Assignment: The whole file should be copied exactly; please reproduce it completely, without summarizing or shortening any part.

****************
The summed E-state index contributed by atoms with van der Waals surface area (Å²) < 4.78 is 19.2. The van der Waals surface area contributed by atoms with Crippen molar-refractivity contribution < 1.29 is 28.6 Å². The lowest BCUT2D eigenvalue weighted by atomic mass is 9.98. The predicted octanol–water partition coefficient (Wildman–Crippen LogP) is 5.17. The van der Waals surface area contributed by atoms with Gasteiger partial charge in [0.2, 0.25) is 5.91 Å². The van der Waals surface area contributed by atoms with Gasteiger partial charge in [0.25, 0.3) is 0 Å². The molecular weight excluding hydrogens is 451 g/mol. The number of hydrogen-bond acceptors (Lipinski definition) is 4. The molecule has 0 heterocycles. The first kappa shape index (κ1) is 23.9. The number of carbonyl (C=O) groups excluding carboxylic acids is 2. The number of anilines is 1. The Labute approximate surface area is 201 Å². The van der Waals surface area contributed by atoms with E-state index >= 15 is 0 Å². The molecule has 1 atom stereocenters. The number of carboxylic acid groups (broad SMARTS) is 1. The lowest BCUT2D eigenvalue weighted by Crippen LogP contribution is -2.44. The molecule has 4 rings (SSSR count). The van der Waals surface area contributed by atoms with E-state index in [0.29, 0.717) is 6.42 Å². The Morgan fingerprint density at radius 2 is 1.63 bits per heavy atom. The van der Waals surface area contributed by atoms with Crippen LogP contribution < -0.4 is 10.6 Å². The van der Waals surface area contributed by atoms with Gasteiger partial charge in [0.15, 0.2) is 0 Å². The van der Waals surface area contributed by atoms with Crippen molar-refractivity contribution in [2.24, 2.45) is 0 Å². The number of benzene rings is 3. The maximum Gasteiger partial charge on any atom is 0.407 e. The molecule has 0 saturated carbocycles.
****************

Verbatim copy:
The summed E-state index contributed by atoms with van der Waals surface area (Å²) < 4.78 is 19.2. The van der Waals surface area contributed by atoms with Crippen molar-refractivity contribution < 1.29 is 28.6 Å². The lowest BCUT2D eigenvalue weighted by atomic mass is 9.98. The predicted octanol–water partition coefficient (Wildman–Crippen LogP) is 5.17. The van der Waals surface area contributed by atoms with Gasteiger partial charge in [0.2, 0.25) is 5.91 Å². The van der Waals surface area contributed by atoms with Gasteiger partial charge in [0.25, 0.3) is 0 Å². The molecular weight excluding hydrogens is 451 g/mol. The number of hydrogen-bond acceptors (Lipinski definition) is 4. The molecule has 0 heterocycles. The first kappa shape index (κ1) is 23.9. The number of carbonyl (C=O) groups excluding carboxylic acids is 2. The number of anilines is 1. The Labute approximate surface area is 201 Å². The van der Waals surface area contributed by atoms with E-state index >= 15 is 0 Å². The molecule has 1 atom stereocenters. The number of carboxylic acid groups (broad SMARTS) is 1. The lowest BCUT2D eigenvalue weighted by Crippen LogP contribution is -2.44. The molecule has 4 rings (SSSR count). The van der Waals surface area contributed by atoms with E-state index in [0.29, 0.717) is 6.42 Å². The Morgan fingerprint density at radius 2 is 1.63 bits per heavy atom. The van der Waals surface area contributed by atoms with Crippen LogP contribution < -0.4 is 10.6 Å². The van der Waals surface area contributed by atoms with Gasteiger partial charge in [0.15, 0.2) is 0 Å². The van der Waals surface area contributed by atoms with Crippen molar-refractivity contribution in [2.24, 2.45) is 0 Å². The number of benzene rings is 3. The maximum Gasteiger partial charge on any atom is 0.407 e. The molecule has 0 saturated carbocycles.